By on December 1, 2008

A note to TTAC’s Best and Brightest: if this comparo sounds oddly familiar, that’s because something stinks. But it’s not the husky, malodorous adhesives wafting from the pleather-wrapped Hyundai Veracuz. Nor is it the you-gotta-be-kidding me popularity of a premium-priced Toyota Camry sitting on stilts. The funk comes from mentioning both in the same breath. But I swear on the effeminate grille of a B9 Tribeca that I’ve never read a certain Motor Trend review elucidating this very notion. Fair enough?

Neither model disappoints the crossover breed: the blend of fast curves and a quick D-pillar (of a car-wannabe) work fine with the height advantage (so to speak) of a pretend SUV. Sure, both the Hyundai and Lexus are cursed by the two-box design limitations, but imitation is the sincerest form of flattery: the Korean upstart did a fine job ripping-off the RX 350’s recipe for success.

Until they inevitability park side-by-side at the local grocery store: the Veracruz is the Ugly Betty to the hotness that’s the RX 350’s Hilda Suarez sheetmetal. Sure, the Lexus has a flashier badge, but that expensive dress comes with a slimmer waistline, toned buttocks, and a flirtatious kick-up in the quarter windows. Score one for the original luxo CUV: the bloated, taperless contours of the Veracruz send it deep into undesirable minivan territory.

The race tightens up within the confines of both, provided you have a bad case of Anosmia. The Hyundai’s interior has a fine blend of wood-ish trim, soft vinyl, silver toned plastic and chrome bits. At first glance, the Veracruz interior matches the Lexus RX’s trimmings right down to the electroluminescent logos on the door sills. But the flat-black gauges look somewhat down market, and the smell of The Ghosts of Hyundais Past is (tragically) present and accounted for. Hyundai better take their quality game up from the usual sight, sound and touch parameters, because no other brand competing in the $20,000+ territory has a new car smell this unattractive.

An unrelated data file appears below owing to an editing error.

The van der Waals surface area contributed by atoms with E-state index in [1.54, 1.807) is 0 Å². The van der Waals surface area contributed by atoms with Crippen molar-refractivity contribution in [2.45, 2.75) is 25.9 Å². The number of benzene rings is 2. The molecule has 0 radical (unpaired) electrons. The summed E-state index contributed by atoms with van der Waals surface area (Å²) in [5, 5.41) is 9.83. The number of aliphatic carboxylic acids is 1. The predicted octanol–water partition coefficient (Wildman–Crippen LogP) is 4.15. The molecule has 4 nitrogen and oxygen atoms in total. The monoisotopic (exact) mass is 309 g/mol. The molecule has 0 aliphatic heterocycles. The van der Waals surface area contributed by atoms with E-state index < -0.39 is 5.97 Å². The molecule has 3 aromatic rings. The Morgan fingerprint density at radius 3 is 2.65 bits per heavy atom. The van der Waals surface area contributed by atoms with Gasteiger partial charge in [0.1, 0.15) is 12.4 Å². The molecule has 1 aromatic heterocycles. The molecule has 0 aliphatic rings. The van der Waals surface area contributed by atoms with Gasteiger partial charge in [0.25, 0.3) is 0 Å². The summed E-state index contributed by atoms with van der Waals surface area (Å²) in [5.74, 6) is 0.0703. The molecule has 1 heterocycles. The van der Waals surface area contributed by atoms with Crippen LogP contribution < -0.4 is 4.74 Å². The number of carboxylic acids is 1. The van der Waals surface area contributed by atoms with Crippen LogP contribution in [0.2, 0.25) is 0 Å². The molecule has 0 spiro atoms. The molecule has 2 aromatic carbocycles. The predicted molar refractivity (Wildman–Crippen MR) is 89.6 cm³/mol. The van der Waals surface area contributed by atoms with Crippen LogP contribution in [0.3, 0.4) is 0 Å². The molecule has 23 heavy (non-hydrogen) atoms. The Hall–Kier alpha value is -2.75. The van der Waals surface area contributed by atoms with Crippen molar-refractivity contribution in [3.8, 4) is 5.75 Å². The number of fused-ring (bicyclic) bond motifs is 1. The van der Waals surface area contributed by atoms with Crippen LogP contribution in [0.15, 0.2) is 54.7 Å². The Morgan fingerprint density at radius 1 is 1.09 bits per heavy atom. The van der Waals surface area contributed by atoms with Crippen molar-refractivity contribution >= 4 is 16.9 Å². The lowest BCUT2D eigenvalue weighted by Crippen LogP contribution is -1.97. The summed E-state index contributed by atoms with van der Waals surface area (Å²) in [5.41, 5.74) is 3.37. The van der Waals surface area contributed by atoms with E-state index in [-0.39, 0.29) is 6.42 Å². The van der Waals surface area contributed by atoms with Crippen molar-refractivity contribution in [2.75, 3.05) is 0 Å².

By contrast, the RX 350 is a safe haven for the stressed-out soccer mom archetype, providing the tranquil reassurance of a Japanese rock garden with no empty promises from a presidential campaign. The leather and wood rimmed tiller feels more expensive than any vehicle remotely near its price class. Though Hyundai matches its Japanese role model for interior content (real wood accents notwithstanding), the Lexus simply feels like a more expensive vehicle.

Even with the Hyundai’s larger accommodations, somewhat acceptable 3rd row seating and superior front seat bottoms, this is a no brainer: the Lexus promise of nice trees, fragrant leather, and gorgeous Optitron gauges wins the day.

Motivating the 3800lb RX 350 is Toyota’s corporate 3.5L V6. It sports more power (10hp) than the 3.8L V6 offered in the 4300lb Veracruz. Stomp the RX 350 from a standstill and the front wheels furiously grasp for traction when the motor sings in first gear. Even with an extra forward gear, the Veracruz slowly stately builds steam, unhappily revving to an overburdened power peak. Even if the Veracruz possessed the liquid smooth mill of the RX 350, its extra 500lbs of girth are impossible to mask. Advantage: Lexus.